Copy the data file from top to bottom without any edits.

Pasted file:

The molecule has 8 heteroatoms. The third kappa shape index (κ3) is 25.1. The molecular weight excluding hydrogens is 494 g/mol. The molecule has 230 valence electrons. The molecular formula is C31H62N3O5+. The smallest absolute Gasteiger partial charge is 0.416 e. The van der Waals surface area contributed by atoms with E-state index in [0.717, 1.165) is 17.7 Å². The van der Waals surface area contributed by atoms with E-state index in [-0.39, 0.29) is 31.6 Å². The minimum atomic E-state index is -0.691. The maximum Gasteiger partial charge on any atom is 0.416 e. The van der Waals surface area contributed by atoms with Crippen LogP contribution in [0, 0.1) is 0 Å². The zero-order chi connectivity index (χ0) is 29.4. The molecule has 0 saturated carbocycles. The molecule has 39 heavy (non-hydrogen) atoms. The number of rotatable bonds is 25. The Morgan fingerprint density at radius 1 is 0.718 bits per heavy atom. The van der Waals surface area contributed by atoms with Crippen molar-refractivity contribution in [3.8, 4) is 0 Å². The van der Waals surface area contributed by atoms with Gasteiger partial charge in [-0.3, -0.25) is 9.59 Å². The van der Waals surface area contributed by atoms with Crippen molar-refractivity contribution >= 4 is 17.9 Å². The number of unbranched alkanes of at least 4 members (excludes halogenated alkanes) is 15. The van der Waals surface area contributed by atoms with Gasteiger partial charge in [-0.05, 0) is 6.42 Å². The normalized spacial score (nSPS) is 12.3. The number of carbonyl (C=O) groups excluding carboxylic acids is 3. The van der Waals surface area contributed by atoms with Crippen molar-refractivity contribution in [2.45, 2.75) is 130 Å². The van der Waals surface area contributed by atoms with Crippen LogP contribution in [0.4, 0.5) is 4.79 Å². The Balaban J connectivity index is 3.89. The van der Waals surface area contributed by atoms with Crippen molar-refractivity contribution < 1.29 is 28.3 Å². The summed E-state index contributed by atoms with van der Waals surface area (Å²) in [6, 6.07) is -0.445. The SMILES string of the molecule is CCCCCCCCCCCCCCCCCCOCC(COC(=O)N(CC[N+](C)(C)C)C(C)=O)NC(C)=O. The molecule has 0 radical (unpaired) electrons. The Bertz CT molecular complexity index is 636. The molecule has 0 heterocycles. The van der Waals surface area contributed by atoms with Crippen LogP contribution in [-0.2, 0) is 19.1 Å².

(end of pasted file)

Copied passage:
The molecule has 8 heteroatoms. The third kappa shape index (κ3) is 25.1. The molecular weight excluding hydrogens is 494 g/mol. The molecule has 230 valence electrons. The molecular formula is C31H62N3O5+. The smallest absolute Gasteiger partial charge is 0.416 e. The van der Waals surface area contributed by atoms with E-state index in [0.717, 1.165) is 17.7 Å². The van der Waals surface area contributed by atoms with E-state index in [-0.39, 0.29) is 31.6 Å². The minimum atomic E-state index is -0.691. The maximum Gasteiger partial charge on any atom is 0.416 e. The van der Waals surface area contributed by atoms with Crippen LogP contribution in [0, 0.1) is 0 Å². The zero-order chi connectivity index (χ0) is 29.4. The molecule has 0 saturated carbocycles. The molecule has 39 heavy (non-hydrogen) atoms. The number of rotatable bonds is 25. The Morgan fingerprint density at radius 1 is 0.718 bits per heavy atom. The van der Waals surface area contributed by atoms with Crippen molar-refractivity contribution in [3.8, 4) is 0 Å². The van der Waals surface area contributed by atoms with Gasteiger partial charge in [-0.3, -0.25) is 9.59 Å². The van der Waals surface area contributed by atoms with Crippen molar-refractivity contribution >= 4 is 17.9 Å². The number of unbranched alkanes of at least 4 members (excludes halogenated alkanes) is 15. The van der Waals surface area contributed by atoms with Gasteiger partial charge in [-0.05, 0) is 6.42 Å². The normalized spacial score (nSPS) is 12.3. The number of carbonyl (C=O) groups excluding carboxylic acids is 3. The van der Waals surface area contributed by atoms with Crippen molar-refractivity contribution in [2.45, 2.75) is 130 Å². The van der Waals surface area contributed by atoms with Crippen LogP contribution in [0.4, 0.5) is 4.79 Å². The Balaban J connectivity index is 3.89. The van der Waals surface area contributed by atoms with Crippen molar-refractivity contribution < 1.29 is 28.3 Å². The summed E-state index contributed by atoms with van der Waals surface area (Å²) in [6, 6.07) is -0.445. The SMILES string of the molecule is CCCCCCCCCCCCCCCCCCOCC(COC(=O)N(CC[N+](C)(C)C)C(C)=O)NC(C)=O. The molecule has 0 radical (unpaired) electrons. The Bertz CT molecular complexity index is 636. The molecule has 0 heterocycles. The van der Waals surface area contributed by atoms with Crippen LogP contribution in [-0.2, 0) is 19.1 Å².